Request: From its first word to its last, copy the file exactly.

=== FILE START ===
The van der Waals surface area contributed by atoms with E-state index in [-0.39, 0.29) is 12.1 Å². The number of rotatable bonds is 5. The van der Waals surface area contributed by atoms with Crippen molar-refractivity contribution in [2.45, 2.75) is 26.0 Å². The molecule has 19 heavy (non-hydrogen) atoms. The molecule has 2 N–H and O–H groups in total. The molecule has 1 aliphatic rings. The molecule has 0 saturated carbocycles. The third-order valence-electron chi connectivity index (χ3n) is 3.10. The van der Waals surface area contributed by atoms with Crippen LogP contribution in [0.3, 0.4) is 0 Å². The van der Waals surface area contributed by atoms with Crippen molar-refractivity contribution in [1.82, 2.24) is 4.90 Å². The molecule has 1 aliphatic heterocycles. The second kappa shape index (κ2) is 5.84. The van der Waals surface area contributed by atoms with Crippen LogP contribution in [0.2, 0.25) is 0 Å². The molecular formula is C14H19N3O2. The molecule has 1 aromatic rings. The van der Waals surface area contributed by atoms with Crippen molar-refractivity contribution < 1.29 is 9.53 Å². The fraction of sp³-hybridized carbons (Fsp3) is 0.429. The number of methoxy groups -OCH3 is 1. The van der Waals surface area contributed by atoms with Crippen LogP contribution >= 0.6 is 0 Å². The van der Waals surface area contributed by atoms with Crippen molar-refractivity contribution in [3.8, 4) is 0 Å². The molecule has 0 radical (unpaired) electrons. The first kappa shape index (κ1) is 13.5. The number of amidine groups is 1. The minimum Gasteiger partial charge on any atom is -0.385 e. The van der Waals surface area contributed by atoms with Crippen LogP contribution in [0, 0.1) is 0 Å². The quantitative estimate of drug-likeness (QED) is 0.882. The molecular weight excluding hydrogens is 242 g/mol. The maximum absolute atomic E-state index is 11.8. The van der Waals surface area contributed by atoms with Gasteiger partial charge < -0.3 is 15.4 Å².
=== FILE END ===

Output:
The van der Waals surface area contributed by atoms with E-state index in [-0.39, 0.29) is 12.1 Å². The number of rotatable bonds is 5. The van der Waals surface area contributed by atoms with Crippen molar-refractivity contribution in [2.45, 2.75) is 26.0 Å². The molecule has 19 heavy (non-hydrogen) atoms. The molecule has 2 N–H and O–H groups in total. The molecule has 1 aliphatic rings. The molecule has 0 saturated carbocycles. The third-order valence-electron chi connectivity index (χ3n) is 3.10. The van der Waals surface area contributed by atoms with Crippen LogP contribution in [0.3, 0.4) is 0 Å². The van der Waals surface area contributed by atoms with Crippen molar-refractivity contribution in [1.82, 2.24) is 4.90 Å². The molecule has 1 aliphatic heterocycles. The second kappa shape index (κ2) is 5.84. The van der Waals surface area contributed by atoms with Crippen LogP contribution in [0.2, 0.25) is 0 Å². The molecular formula is C14H19N3O2. The molecule has 1 aromatic rings. The van der Waals surface area contributed by atoms with Crippen molar-refractivity contribution < 1.29 is 9.53 Å². The fraction of sp³-hybridized carbons (Fsp3) is 0.429. The number of methoxy groups -OCH3 is 1. The van der Waals surface area contributed by atoms with Crippen LogP contribution >= 0.6 is 0 Å². The van der Waals surface area contributed by atoms with Crippen molar-refractivity contribution in [3.8, 4) is 0 Å². The molecule has 0 radical (unpaired) electrons. The first kappa shape index (κ1) is 13.5. The number of amidine groups is 1. The minimum Gasteiger partial charge on any atom is -0.385 e. The van der Waals surface area contributed by atoms with Crippen LogP contribution in [0, 0.1) is 0 Å². The quantitative estimate of drug-likeness (QED) is 0.882. The molecular weight excluding hydrogens is 242 g/mol. The maximum absolute atomic E-state index is 11.8. The van der Waals surface area contributed by atoms with Gasteiger partial charge < -0.3 is 15.4 Å².